By Charlie Booher
GMT Chief Driving Instructor
Director at Large
There are a lot of good articles on the internet concerning the Intermediate Shaft Bearing (IMS) used in 1997 through 2005 Boxster’s and 1999 through 2005 911’s and there is also a lot of hype and anger. Obviously, the authors weren’t around when early 911 cam chain tensioners were failing, mid 70’s 911’s valve guides were wearing out at 40000 miles, 911SC and 3.2 Carrera head studs were failing, and early 3.6 engines had head sealing issues. These things happen, yet we still love the car. The fact is though, that the IMS Bearing in the M96 and M97 engines do fail and there is little warning when they do. Apparently, some fail at 20,000 miles and many have gone past 200,000 miles.
Note: The 1997 thru 1999 Boxsters all used the double row bearing. Starting at some point in the 2000 model year, they went to the single row bearing and continued this thru the 2005 model year. The double row bearing has much better reliability.
For this article, I am going to call upon my engineering background and 20+ years working in chemical and pharmaceutical plants. The bearing that Porsche uses in the IMS is a common industrial 6204 ball bearing. This bearing is often used in electric motors, pumps and other rotating equipment with good results. The most common bearing failure mode in industrial equipment results from the equipment sitting for a long period. At one plant, we would have spare electric motors and pumps on the shelf for critical applications. We found that these spares failed from bearing failure within days of installation. Why, you ask? We found that when the piece of equipment was stationary in storage, the balls in the bearing would press out the grease lubricant where the balls contacted the race and would leave a small rust spot. When the piece of equipment was put into service, the bearing would grind itself apart. We discovered this when we proactively installed new bearings on a spare immediately prior to installing online and then inspected the removed bearings. The rust signature was apparent. We then had a technician rotate shafts on spare equipment to prevent this on a monthly basis with good results.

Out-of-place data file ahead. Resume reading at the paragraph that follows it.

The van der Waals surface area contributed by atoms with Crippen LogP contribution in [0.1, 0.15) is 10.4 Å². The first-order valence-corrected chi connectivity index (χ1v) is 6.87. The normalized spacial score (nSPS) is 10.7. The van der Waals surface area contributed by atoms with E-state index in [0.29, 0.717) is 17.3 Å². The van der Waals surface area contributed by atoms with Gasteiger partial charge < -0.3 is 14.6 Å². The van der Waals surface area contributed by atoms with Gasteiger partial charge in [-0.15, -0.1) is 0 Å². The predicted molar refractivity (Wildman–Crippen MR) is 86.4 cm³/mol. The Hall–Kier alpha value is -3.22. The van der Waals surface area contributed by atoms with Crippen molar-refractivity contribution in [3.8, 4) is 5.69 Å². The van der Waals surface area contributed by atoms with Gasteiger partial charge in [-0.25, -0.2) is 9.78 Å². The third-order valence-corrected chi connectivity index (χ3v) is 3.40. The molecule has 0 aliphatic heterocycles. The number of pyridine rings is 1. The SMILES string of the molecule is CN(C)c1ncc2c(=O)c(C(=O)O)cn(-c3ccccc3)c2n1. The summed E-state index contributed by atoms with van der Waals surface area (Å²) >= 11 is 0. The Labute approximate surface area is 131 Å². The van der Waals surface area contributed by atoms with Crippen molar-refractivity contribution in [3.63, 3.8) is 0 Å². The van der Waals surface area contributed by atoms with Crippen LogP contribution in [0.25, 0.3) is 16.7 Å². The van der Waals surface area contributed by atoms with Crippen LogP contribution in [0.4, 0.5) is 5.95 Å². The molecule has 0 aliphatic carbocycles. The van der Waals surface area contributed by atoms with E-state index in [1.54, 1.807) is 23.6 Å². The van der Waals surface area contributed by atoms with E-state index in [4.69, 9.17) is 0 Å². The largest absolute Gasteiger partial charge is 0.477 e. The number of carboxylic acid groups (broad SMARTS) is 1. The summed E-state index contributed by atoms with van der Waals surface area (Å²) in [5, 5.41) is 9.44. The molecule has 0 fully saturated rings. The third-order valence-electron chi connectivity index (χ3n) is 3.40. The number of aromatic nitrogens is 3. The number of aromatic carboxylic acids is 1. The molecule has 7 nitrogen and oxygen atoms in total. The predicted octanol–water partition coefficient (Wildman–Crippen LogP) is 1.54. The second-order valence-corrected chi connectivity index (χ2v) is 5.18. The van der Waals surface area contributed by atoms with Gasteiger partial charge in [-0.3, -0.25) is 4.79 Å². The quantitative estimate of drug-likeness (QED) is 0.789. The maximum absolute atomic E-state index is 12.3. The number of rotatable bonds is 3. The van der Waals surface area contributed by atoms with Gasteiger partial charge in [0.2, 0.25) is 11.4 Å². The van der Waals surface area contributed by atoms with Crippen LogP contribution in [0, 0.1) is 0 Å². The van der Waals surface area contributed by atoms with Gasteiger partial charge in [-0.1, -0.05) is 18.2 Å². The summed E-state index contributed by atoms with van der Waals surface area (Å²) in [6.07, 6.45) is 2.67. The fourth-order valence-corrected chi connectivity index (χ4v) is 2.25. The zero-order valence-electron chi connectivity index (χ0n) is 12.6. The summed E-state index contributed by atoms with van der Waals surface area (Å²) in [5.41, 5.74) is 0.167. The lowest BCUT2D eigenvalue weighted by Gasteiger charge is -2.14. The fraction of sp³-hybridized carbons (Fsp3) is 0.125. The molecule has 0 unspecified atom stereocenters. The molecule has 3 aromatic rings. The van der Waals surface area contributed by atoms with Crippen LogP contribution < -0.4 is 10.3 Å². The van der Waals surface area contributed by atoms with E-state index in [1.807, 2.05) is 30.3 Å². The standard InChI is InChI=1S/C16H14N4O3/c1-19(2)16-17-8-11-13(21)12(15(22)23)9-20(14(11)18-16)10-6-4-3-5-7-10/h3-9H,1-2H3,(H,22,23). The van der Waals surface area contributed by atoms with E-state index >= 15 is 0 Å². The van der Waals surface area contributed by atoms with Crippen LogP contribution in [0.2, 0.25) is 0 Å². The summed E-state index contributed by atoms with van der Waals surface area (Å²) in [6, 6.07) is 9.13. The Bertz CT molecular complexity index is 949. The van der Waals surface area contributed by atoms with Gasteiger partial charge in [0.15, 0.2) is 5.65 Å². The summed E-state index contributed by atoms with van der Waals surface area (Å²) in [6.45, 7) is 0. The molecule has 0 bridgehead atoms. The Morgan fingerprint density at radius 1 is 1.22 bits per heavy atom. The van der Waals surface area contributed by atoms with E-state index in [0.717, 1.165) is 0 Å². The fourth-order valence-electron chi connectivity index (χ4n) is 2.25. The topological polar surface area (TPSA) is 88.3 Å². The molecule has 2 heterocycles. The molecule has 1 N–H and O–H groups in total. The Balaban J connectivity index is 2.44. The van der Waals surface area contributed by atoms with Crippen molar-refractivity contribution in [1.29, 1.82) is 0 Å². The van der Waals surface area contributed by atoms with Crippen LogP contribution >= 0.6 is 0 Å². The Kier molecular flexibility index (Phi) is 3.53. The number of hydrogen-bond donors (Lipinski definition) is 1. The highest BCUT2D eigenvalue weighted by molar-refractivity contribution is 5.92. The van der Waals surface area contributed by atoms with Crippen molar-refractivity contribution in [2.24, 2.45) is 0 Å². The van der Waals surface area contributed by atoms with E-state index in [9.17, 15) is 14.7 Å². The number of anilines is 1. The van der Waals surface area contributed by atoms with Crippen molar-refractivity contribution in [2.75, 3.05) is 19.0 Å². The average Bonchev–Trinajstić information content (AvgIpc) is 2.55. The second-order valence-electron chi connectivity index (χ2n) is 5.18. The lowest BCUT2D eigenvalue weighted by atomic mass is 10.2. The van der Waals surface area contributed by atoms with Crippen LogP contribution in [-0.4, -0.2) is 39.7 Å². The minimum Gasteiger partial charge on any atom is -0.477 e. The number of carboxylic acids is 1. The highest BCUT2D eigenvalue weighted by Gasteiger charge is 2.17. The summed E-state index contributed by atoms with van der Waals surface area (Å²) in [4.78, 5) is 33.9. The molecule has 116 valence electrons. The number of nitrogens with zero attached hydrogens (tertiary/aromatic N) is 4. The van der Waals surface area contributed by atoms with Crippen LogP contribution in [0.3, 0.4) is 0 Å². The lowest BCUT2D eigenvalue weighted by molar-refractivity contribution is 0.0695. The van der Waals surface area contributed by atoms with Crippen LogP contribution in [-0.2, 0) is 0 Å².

So what can we do to prevent IMS failure in our beloved cars”? I will use the advice that the folks at LN Engineering have stated. Change the oil more frequently than Porsche recommends — say every 3000 to 5000 miles or at least annually, and closely inspect the oil and filter for metal particulate. Use a heavier viscosity oil such as a 15W 40 synthetic. Drive the car often and try to keep the revs above 2500 RPM while cruising. Change the IMS bearing proactively when the clutch needs replacement on higher mileage cars. On cars that have very low mileage that sit for long periods, I would consider changing the bearing sooner rather than later.
I changed the clutch, clutch release arm, slave cylinder, rear main seal, and IMS bearing over the winter on my 1999 Boxster. This is a car that I bought in 2012, and that was the original owner’s daily driver that had 115,000 miles on it when the clutch failed shortly after I purchased it. The car was sitting for a period before I fixed it. I did the job in my home garage, since I had sold my business in December. My home garage is somewhat better equipped than most though, and I have a scissors lift that will pick the car up about 4 feet. The entire job is pretty well documented on the Pelican Parts site complete with pictures. Once you get the transmission out and the clutch off as well as the flywheel because you are going to change the rear main seal once you have it this far apart, replacing the IMS bearing takes, I found, about two additional hours and frankly, was very straightforward. I checked the old bearing and it was fine and I found no signs of debris in the engine.
I had a discussion with a club member regarding replacement bearings. You have choices and you have choices based on the year of your car. You can use the factory bearing. Or, LN Engineering has a replacement double row ceramic bearing for the 1997 thru 1999 cars, a replacement ceramic single row or upgraded ceramic double row bearing for the 2000 thru 2005 cars, and a pressure- fed plain bearing for 1997 thru 2005 cars that eliminates the problem altogether but at a rather higher cost. Vertex Auto also sells an upgraded pressure fed roller bearing. As I said, you have choices.
It ends up being a fairly expensive job for both parts and labor but done proactively, it is certainly cheaper than replacing the engine. If your mechanic recommends that it be done, he is actually trying to save you money in the long run. Happy motoring!,